Amazon today launched SageMaker Data Wrangler, a new AWS service designed to speed up data prep for machine learning and AI applications. Alongside it, the company took the wraps off of SageMaker Feature Store, a purpose-built product for naming, organizing, finding, and sharing features, or the individual independent variables that act like a input in a machine learning system. Beyond this, Amazon unveiled SageMaker Pipelines, which CEO Andy Jassy described as a CI/CD service for AI. And the company detailed DevOps Guru, QuickSight, and QuickSight Q, offerings that uses machine learning to identify operational issues, provide business intelligence, and find answers to questions in knowledge stores.
During a keynote at Amazon’s re:Invent conference, Jassy said that Data Wrangler has over 300 built-in conversion transformation types. The service recommends transformations based on data in a target dataset and applies these transformations to features, providing a preview of the transformations in real time. Dat Wrangler also checks to ensure that the data is “valid and balanced.” As for SageMaker Feature Store, Jassy said that the service, which is accessible from SageMaker Studio, acts as a storage component for features and can access features in either batches or subsets. SageMaker Pipelines, meanwhile, allows users to define, share, and reuse each step of an end-to-end machine learning workflow with preconfigured customizable workflow templates while logging each step in SageMaker Experiments.
DevOps Guru is a different beast altogether. Amazon says that when deployed in a cloud environment, it can identify missing or misconfigured alarms to warn of approaching resource limits and code and config changes that might cause outages. In addition, DevOps Guru spotlights things like under-provisioned compute capacity, database I/O overutilization, and memory leaks while recommending remediating actions.
Amazon QuickSight aims to provide scalable, embeddable business intelligence solutions tailored for the cloud. To that end, Amazon says it can scale to tens of thousands of users without any infrastructure management or capacity planning. QuickSight can be embedded into applications with dashboards and is available with pay-per-session pricing, automatically generating summaries of dashboards in plain language. A complimentary AWS service called QuickSight Q answers questions in natural language, drawing on available resources and using natural language processing to understand domain-specific business language and generate responses that reflect industry jargon.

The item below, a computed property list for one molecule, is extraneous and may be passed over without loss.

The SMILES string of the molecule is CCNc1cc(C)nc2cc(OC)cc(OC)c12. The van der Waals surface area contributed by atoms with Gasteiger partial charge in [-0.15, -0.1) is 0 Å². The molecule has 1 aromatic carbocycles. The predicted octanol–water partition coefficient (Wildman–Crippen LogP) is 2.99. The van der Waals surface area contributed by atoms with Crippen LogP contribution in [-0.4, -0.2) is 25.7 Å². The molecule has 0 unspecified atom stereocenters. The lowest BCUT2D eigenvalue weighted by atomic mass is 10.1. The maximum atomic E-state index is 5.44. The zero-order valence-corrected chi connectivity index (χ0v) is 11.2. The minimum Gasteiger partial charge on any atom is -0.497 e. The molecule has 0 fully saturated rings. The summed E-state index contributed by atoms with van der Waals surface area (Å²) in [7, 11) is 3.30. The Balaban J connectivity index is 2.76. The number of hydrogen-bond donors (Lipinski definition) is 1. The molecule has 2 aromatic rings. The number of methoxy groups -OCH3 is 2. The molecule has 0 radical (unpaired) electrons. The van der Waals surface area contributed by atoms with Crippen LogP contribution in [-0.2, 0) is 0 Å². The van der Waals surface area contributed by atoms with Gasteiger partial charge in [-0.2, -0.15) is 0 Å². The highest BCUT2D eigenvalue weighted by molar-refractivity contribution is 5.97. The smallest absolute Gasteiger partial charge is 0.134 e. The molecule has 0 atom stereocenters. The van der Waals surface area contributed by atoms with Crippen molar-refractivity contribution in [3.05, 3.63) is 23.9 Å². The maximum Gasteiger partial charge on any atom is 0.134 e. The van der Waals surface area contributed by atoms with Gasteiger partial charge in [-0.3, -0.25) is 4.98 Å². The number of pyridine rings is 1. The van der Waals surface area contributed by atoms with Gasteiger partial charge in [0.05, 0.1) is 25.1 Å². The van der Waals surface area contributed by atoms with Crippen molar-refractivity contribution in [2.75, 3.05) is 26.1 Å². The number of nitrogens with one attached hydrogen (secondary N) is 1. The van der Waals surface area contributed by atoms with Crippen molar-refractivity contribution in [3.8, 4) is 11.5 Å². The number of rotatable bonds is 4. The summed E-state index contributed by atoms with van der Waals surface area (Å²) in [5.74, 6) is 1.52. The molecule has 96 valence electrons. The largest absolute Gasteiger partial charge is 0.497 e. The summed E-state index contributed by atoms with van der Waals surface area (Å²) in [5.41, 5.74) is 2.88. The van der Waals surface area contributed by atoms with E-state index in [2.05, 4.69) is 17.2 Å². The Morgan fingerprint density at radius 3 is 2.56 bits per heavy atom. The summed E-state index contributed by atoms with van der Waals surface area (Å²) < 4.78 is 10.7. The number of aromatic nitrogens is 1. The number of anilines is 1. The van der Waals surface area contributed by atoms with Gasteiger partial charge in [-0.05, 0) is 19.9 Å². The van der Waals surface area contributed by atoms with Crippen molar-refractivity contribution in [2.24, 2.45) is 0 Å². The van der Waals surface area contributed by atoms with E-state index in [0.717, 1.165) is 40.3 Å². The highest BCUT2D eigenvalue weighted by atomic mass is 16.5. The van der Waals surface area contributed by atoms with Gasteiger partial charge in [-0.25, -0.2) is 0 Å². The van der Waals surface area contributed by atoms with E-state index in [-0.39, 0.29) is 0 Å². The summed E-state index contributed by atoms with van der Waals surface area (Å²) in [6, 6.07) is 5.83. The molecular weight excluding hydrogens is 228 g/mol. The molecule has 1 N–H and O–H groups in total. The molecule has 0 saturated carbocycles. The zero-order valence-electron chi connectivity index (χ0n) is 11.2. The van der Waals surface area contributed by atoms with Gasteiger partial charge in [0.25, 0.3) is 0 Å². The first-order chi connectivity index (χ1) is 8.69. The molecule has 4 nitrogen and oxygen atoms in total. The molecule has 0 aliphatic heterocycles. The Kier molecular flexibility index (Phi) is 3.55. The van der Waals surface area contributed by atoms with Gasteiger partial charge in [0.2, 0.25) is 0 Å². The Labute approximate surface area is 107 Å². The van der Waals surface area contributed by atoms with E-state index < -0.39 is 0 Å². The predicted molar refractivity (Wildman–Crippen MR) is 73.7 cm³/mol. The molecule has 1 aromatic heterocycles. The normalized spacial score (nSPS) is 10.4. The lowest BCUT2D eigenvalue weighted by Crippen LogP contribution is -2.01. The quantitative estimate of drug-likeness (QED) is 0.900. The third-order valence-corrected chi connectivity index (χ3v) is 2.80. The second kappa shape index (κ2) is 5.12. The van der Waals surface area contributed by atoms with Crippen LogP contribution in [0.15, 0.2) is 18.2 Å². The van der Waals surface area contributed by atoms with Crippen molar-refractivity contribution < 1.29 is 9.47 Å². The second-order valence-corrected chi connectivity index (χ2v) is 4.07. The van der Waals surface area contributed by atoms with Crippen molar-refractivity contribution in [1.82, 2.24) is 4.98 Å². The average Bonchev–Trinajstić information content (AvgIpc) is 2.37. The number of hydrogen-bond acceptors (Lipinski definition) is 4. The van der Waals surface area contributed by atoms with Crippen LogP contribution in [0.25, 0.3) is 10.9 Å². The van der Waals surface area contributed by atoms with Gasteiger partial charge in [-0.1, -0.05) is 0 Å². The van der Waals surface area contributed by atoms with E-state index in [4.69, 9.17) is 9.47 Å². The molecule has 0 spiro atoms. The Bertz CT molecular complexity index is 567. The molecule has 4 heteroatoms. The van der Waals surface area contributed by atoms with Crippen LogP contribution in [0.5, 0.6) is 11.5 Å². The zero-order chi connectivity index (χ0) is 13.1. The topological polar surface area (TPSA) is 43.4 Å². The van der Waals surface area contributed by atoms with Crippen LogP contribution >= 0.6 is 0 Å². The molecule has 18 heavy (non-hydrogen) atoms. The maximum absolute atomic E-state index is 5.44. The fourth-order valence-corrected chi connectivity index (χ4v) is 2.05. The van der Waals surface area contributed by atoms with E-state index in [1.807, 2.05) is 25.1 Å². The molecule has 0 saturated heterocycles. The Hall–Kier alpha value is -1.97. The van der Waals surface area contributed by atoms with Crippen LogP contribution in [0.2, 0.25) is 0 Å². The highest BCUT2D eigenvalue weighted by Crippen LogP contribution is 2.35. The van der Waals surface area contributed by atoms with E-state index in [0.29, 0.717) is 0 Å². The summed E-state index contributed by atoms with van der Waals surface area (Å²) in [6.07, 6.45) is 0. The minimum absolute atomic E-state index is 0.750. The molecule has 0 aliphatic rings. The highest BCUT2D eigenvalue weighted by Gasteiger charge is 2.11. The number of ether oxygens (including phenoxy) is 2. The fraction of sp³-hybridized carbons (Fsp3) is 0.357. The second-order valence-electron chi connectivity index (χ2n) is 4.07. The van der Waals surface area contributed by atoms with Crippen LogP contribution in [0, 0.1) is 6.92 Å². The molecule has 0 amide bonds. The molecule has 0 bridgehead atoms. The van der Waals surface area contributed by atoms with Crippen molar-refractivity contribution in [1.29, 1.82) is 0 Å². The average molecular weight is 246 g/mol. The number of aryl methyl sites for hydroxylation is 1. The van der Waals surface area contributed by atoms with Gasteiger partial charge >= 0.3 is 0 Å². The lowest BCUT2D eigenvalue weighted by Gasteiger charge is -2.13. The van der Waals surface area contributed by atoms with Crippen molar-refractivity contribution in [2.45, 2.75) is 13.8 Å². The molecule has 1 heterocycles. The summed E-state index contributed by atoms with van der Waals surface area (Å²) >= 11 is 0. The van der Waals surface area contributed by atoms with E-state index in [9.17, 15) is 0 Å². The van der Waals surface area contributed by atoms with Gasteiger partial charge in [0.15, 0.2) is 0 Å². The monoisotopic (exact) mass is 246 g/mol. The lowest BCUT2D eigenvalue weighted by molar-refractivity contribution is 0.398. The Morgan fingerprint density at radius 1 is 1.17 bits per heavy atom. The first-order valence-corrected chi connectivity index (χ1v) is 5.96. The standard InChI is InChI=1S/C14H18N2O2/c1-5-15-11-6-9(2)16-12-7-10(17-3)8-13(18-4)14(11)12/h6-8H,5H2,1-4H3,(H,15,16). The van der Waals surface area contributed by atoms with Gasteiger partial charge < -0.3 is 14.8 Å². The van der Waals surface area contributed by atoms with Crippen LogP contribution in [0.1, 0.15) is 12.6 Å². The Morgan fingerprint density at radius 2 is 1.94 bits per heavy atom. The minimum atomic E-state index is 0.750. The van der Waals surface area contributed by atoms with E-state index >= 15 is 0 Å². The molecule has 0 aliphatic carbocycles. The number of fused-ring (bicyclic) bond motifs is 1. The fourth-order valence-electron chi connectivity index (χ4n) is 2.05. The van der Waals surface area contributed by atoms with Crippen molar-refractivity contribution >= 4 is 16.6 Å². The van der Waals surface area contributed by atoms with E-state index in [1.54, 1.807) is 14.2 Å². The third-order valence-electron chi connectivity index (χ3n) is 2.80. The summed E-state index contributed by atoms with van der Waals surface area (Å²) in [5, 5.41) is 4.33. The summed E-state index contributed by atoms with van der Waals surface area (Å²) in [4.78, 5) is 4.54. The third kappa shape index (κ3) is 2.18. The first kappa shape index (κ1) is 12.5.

Amazon didn’t miss the opportunity this morning to roll out updates across Amazon Connect, its omnichannel cloud contact center offering. New as of today is Real-Time Contact Lens, which identifies issues in real time to impact customer actions during calls. Amazon Connect Voice ID, which also works in real time, performs authentication using machine learning-powered voice analysis “without disrupting natural conversation.” And Connect Tasks ostensibly makes follow-up tasks easier for agents by enabling managers to automate some tasks entirely.
The slew of announcements come after Amazon debuted AWS Trainium, a chip custom-designed to deliver what the company describes as cost-effective machine learning model training in the cloud. Amazon claims that when Trainium launches in the second half of 2020, it’ll offer the most teraflops of any machine learning instance in the cloud, where a teraflop translates to a chip being able to process one trillion calculations a second.